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August 26, 2014

This Isn’t A Library: New And Notable Releases Into Comics’ Direct Market



Here are the books that make an impression on me staring at this week's no-doubt largely accurate list of books shipping from Diamond Comic Distributors, Inc. to comic book and hobby shops across North America.

I might not buy all of the works listed here. I might not buy any. You never know. I'd sure look at the following, though.


It's a strange week at the comics shop for my very specific taste -- by which I mean I think it will be a very good week for a lot of comics fans, I'm just not included in their number this time around. That's fun, though, because you get to poke around and see some things you might not otherwise have the time to check out. I don't care what week it was, I would buy the new Ariol book; I very much like the rhythm and pacing of these stories, how ephemeral their stakes are except if you're a tiny kid negotiating these things. It's one of my favorite series, period.

imageAPR140085 BURROUGHS TARZAN SUNDAY COMICS 1934-1936 HC VOL 02 $125.00
MAR141213 JOHNNY HAZARD DAILIES HC VOL 03 1947-1949 $49.99
Three bigger collections caught my eye. The Hal Foster Tarzan work isn't as well known as his later, epic run on his own Prince Valiant, but those are some lovely-looking adventure comics in a way that comes through even now that we're removed as a culture from an automatic fascination with that character. I've seen two originals of that work, and they were pretty flawless. You can tell looking at old strip work when changes are made because a lot of times it's just a matter of the cartoonist rubbing out inkwork and drawing over a mistake. Didn't see any of that on those Tarzan's. The Archie stuff I always look out, although I'm totally lost as to what's out there and what I might want to buy. The Johnny Hazard stuff I'd look at just for the Frank Robbins art -- I couldn't tell you a single thing about that strip's basic storyline or its characters. That strip ran more than 30 years, I think.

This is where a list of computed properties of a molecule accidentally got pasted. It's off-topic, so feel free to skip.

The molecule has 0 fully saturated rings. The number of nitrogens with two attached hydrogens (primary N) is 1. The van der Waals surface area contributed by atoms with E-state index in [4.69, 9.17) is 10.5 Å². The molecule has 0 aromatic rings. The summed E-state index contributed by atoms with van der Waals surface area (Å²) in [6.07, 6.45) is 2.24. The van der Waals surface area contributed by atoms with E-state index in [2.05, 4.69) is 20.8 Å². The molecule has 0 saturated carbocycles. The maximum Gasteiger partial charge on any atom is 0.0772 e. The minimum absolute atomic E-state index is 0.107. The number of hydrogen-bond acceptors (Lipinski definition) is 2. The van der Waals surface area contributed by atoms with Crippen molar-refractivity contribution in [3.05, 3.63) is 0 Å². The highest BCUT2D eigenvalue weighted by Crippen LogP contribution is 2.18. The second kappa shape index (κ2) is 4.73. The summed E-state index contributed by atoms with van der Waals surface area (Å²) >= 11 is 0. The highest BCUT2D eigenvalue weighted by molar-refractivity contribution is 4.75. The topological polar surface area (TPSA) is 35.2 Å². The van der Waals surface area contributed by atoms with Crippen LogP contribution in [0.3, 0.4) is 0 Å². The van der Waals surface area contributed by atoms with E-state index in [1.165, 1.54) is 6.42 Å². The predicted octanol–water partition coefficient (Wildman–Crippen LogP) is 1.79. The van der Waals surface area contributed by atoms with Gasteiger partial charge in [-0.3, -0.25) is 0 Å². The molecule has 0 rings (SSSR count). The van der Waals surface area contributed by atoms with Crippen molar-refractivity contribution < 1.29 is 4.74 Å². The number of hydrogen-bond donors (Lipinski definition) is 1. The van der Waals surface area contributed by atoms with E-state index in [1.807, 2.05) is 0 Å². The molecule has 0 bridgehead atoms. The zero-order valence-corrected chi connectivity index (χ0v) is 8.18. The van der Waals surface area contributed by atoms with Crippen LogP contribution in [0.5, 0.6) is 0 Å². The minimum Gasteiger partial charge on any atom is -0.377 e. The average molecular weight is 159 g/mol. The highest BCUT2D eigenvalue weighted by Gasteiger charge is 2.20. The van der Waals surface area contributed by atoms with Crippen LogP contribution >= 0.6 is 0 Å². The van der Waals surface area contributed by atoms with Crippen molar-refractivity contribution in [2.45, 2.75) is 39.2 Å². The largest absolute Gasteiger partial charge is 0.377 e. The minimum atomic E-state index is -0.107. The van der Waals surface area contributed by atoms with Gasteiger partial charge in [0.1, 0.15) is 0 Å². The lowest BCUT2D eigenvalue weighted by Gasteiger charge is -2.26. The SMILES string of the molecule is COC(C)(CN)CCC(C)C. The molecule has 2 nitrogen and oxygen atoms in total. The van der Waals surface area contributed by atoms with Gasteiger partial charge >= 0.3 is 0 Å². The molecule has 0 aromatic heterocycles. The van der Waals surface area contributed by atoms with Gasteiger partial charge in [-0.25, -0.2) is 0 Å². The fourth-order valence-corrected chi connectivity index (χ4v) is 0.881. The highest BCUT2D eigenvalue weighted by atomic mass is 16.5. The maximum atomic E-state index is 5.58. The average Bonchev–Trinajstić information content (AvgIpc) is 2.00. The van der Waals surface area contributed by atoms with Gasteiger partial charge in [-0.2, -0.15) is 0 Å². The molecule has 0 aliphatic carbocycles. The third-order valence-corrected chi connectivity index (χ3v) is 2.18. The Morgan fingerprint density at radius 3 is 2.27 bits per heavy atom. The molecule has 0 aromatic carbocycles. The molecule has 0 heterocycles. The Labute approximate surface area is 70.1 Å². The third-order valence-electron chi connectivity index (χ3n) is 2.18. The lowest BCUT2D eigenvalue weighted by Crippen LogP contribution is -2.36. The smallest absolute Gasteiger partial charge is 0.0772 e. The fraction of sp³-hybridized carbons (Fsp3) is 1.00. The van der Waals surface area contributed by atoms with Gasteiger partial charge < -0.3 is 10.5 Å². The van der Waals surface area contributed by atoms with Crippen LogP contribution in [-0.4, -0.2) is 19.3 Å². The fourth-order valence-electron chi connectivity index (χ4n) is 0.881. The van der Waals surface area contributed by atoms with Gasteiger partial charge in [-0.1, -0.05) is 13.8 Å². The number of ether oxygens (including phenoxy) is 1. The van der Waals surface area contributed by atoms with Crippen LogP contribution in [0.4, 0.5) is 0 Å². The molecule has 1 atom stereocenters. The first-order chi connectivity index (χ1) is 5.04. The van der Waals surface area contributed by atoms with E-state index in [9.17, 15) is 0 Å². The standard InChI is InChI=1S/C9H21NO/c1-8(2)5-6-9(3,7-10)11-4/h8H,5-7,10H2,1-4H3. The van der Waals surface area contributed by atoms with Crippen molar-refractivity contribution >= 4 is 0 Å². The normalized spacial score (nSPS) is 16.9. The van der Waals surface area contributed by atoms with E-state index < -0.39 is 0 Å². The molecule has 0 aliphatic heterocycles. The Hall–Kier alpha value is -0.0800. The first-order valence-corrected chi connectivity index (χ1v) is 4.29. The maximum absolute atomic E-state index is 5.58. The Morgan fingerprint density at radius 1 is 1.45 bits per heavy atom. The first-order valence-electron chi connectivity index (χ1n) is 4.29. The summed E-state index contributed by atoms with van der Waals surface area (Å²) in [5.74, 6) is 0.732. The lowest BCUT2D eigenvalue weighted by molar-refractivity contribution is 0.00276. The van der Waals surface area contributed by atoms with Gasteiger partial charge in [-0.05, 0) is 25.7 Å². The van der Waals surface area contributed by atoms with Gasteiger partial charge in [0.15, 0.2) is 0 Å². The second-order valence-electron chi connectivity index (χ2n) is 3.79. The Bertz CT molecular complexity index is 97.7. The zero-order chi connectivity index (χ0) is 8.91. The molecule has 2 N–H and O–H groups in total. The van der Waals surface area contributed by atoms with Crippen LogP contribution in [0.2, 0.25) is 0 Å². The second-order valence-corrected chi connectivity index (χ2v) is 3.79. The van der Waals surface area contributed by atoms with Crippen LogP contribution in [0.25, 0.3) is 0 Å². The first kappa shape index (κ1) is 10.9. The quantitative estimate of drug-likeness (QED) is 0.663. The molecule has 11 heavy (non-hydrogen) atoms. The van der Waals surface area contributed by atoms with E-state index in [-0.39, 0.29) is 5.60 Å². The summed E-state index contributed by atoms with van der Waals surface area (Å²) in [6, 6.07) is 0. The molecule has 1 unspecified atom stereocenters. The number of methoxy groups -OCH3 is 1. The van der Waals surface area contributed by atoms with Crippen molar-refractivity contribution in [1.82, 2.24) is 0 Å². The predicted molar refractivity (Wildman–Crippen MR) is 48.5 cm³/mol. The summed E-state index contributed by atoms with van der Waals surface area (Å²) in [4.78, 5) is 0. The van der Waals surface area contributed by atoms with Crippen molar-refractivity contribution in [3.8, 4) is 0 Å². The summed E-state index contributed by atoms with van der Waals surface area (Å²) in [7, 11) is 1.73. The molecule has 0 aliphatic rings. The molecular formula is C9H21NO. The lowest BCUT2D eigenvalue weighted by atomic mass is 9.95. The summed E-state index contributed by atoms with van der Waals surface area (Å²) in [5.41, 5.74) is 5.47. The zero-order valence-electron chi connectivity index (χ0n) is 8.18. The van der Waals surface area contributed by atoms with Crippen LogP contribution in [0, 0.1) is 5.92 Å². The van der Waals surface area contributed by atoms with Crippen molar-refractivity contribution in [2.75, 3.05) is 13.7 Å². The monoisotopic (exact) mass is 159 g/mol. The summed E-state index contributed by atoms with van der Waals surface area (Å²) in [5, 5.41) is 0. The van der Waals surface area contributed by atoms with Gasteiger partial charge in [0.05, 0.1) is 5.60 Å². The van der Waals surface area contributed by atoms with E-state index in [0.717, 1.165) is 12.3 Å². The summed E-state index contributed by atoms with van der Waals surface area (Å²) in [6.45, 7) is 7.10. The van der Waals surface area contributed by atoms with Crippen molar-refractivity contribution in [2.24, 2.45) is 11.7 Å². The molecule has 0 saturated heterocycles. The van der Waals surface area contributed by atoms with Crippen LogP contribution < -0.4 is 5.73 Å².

JUN140640 ALL NEW ULTIMATES #7 $3.99
JUN140043 GROO VS CONAN #2 $3.50
JUN140035 MIND MGMT #25 $3.99
JUN140567 REVIVAL #23 (MR) $2.99
JUN140570 SAGA #22 (MR) $2.99
JUN140497 SEX #15 (MR) $2.99
JUN140980 REGULAR SHOW #14 $3.99
I'd take a lot of different thing this week. The All New Ultimates is Michel Fiffe writing, so I'm interested in that. Giannis Milonogiannis drawing, too, so ditto there. I haven't caught up on the Goon and Groo/Conan books, so I'd definitely take a peek there. Mind Mgmt and Revival are two longer-running works that are always sold when I read them in single-issues form; I'm not the natural audience there, but on a week like this one I'd check them both out. Saga is the Image heavy-hitter this time out. I'm actually more interested in what they do for the storyline after this storyline, and if you've been reading you might know what I mean. Sex I've been enjoying for its take on 1980s-style building of setting and milieu. Speaking of the 1980s, I had no idea someone was doing an Alien Legion book. Fourteen-year-old me was a big fan of Jugger Grimod and gang -- 14-year-old me being in charge until I was about 23. And, as always, there are animated tie-in for me to check out. That's a whole worl of comics I haven't accessed yet.